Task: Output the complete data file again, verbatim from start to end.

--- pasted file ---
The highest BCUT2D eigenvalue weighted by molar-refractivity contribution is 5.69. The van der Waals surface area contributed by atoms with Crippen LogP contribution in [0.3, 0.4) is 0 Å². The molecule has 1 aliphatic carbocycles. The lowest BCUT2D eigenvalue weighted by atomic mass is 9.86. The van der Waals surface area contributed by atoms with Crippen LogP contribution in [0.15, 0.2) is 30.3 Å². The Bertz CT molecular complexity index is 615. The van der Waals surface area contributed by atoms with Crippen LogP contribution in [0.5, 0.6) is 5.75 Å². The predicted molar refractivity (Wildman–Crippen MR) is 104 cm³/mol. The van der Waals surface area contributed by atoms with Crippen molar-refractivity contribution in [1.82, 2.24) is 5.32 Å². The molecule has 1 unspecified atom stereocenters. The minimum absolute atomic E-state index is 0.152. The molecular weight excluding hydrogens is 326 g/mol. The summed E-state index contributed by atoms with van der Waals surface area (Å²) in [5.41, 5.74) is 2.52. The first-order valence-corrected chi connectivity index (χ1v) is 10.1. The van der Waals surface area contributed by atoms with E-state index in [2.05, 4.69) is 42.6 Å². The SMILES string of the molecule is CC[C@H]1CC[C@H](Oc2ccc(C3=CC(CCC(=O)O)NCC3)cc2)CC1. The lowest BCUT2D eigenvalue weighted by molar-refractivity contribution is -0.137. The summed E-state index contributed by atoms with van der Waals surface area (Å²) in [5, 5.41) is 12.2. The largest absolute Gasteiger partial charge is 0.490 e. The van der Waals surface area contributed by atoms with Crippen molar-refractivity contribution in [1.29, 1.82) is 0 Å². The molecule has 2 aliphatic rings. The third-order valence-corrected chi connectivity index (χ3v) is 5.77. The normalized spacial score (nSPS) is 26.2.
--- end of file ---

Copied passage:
The highest BCUT2D eigenvalue weighted by molar-refractivity contribution is 5.69. The van der Waals surface area contributed by atoms with Crippen LogP contribution in [0.3, 0.4) is 0 Å². The molecule has 1 aliphatic carbocycles. The lowest BCUT2D eigenvalue weighted by atomic mass is 9.86. The van der Waals surface area contributed by atoms with Crippen LogP contribution in [0.15, 0.2) is 30.3 Å². The Bertz CT molecular complexity index is 615. The van der Waals surface area contributed by atoms with Crippen LogP contribution in [0.5, 0.6) is 5.75 Å². The predicted molar refractivity (Wildman–Crippen MR) is 104 cm³/mol. The van der Waals surface area contributed by atoms with Crippen molar-refractivity contribution in [1.82, 2.24) is 5.32 Å². The molecule has 1 unspecified atom stereocenters. The minimum absolute atomic E-state index is 0.152. The molecular weight excluding hydrogens is 326 g/mol. The summed E-state index contributed by atoms with van der Waals surface area (Å²) in [5.41, 5.74) is 2.52. The first-order valence-corrected chi connectivity index (χ1v) is 10.1. The van der Waals surface area contributed by atoms with E-state index in [2.05, 4.69) is 42.6 Å². The SMILES string of the molecule is CC[C@H]1CC[C@H](Oc2ccc(C3=CC(CCC(=O)O)NCC3)cc2)CC1. The lowest BCUT2D eigenvalue weighted by molar-refractivity contribution is -0.137. The summed E-state index contributed by atoms with van der Waals surface area (Å²) in [5, 5.41) is 12.2. The largest absolute Gasteiger partial charge is 0.490 e. The van der Waals surface area contributed by atoms with Crippen molar-refractivity contribution in [1.29, 1.82) is 0 Å². The molecule has 2 aliphatic rings. The third-order valence-corrected chi connectivity index (χ3v) is 5.77. The normalized spacial score (nSPS) is 26.2.